Mabel blushed at this very natural request. 'You ask what is impossible, Lilla," she said at last. "The cards are not ready for distribution; I have had no time to arrange them since we landed."
"Yet you would have that large box uncorded the first evening, though we felt so weary," observed Lilian in a tone of very mild re
"True; but whilst so engaged I came across a book of Helmore's Carols, and forgot the pictures in deciding whether we should teach the children Earthly Friends' or 'Gabriel's Message,' for next Christmas."
"Well, are you coming now?" asked Lilian, wistfully, for Mabel stood quite still, absorbed in thought. "That question can be settled in our ramble. We will try both airs when we get far away upon the
"Far from Scillonia, I suppose you mean," said Mabel, laughingly, "for we could walk around the Island before tea-time."
Scarcely, I think," objected Lilian, who was noted for the
of her statements.
"We have, however, made the circuit more than once," persisted Mabel, “though it certainly took up the best part of a July day. Just fancy being only able to walk nine miles! Yet S. Mary is the largest island of the group."
"Everything is comparative," said Lilian. "When we return from a cruise among the off-isles our own territory seems quite vast, and Hugh Town such a grand Metropolis that I am filled with admiration.”
"I presume by its civilized and luxurious aspect," observed Mabel rather scornfully, as turning from the primitive and quaint little parade with its grey houses, they went onward through what seemed a dirty suburb, but which was in fact the High Street, where a few shops corresponding to the country "stores," so common in America, were to be found.
"One comfort is, that we shall not be tempted to extravagance," said Lilian, cheerfully, “and I have not yet learned how to economize as we should do with Uncle's reduced income. Do you know, May Bird, I miss Lawson in a way I never should have believed possible. Yet she was an expensive housekeeper, and it is well she did not care to follow us. Even at the same cost I had much rather learn now to be independent.'
"Lawson showed her good sense by keeping out of Scilly," began Mabel, but a glance at Lilian's sweet colourless face checked the repining words. Affection triumphing over impatience, she commenced a recital of her late discovery that Hugh Town owes its name to the lookout, or "huer," who is yearly stationed on a tall cliff to announce the shoal of pilchards, a small fish which, in these regions, furnishes one of the chief sources of wealth. Lilian was really interested, chiefly because the welcome visitants are no less eagerly expected annually on the Cornish coast. The same power of association made her pause before the last shop to inspect the "foggin," a peculiarly coarse sea-biscuit, which forms the staple diet of the hardy fishers of West Cornwall. There too were golden blocks of saffron-cake, unsweetened and halfbaked, but with a sprinkling of raisins over the moist dough. This tasteless and unwholesome compound, owing perhaps to its bright yellow hue, enjoys unbounded popularity among the Cornish fisher children.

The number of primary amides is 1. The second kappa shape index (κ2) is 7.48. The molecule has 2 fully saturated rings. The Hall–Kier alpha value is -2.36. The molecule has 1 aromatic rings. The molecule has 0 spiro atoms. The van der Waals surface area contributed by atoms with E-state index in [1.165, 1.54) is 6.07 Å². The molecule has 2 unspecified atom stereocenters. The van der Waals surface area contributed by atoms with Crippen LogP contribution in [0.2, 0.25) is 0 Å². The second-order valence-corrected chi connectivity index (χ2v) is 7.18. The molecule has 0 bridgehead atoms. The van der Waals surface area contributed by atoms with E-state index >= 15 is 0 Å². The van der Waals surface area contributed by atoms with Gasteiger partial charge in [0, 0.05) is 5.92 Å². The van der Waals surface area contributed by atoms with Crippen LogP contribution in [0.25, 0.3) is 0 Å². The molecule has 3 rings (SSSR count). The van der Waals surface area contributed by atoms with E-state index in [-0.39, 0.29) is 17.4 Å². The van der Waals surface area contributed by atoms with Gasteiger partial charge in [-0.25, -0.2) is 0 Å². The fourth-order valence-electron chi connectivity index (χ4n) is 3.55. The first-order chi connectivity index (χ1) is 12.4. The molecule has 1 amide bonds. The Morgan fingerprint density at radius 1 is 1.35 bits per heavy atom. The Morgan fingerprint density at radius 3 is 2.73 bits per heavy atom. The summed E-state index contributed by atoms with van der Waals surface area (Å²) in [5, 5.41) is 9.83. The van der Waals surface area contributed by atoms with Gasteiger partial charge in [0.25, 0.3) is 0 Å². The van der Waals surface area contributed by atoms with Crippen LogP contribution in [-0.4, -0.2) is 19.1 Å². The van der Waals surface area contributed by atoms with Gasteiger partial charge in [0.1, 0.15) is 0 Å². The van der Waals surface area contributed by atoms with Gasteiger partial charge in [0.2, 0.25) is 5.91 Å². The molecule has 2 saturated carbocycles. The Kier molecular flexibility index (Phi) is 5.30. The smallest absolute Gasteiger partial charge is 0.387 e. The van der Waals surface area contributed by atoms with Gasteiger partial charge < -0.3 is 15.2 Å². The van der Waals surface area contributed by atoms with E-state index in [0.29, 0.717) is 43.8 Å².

Lilian and Mabel had now left the village, and though they still pur
sued their way it was with slow steps, and a secret wish that the ordeal of exercise were ended. Such an aversion often follows a week's sojourn in the house, above all if there be no especial object in the walk proposed. Every nook of their small domain had been explored, and they did not yet feel at home among the islanders, who indeed seemed a distinct race from the simple-minded people of Penjenick. Here was no library where they might choose fresh books; no friendly neighbours upon whom to call; no hope at every turn of meeting well-known faces, and exchanging those frank words of cordial kindliness for which we pine with heart-sick yearning, when far severed from the scenes of youth. Then, too, the want of space was now attended by a sense of almost physical discomfort. Even Lilian sometimes felt like an imprisoned bird, and quite agreed in Mabel's declaration that S. Mary's seemed like a huge vessel drifting in mid-ocean.
Wrapt each in her reflections they proceeded silently, mounting a steep hill by the tangled footpath which led to a windmill lately planted on its summit. The view thence commanded was extensive, and Lilian as she gazed over the rocky isles could not help wondering what would be its winter aspect, since the colouring was so subdued even amid the richest glow of August. The track next wound through a chain of miniature enclosures, some of which formed green pasture lands, others a natural mosaic, where the ripening grain mingled in sheets of gold and silver, or a patch of bearded barley nodded in the breeze. All was, however, on a scale which might have suited the renowned kingdom of Liliput. Beyond these elfin boundaries, the sisters entered on a peat moss, with dark granite boulders thickly strewn over its surface. The most lofty seaward point of this strange region is known as Penninis Head, and a scene more essentially Druidic can be scarcely found in Britain. Making a bold curve from this central promontory, the moor sweeps eastward to Blue Cam, the intervening space marked by a line of castellated rocks, which seem as the out-lying fortresses upreared by giant architects to guard the entrance of some grim antediluvian citadel. The cavern and cliffs are nowhere very elevated, yet the coast line appears more impressive from this very circumstance. Here are no precipices around which the white waves boil and surge hundreds of feet beneath the gazer, who shrinks back with giddy brain from their last verge. But at Penninis one may descend to the water's edge, and wander in the very midst of these colossal fragments, forcing a way through narrow crevices, plunging into deep stony valleys and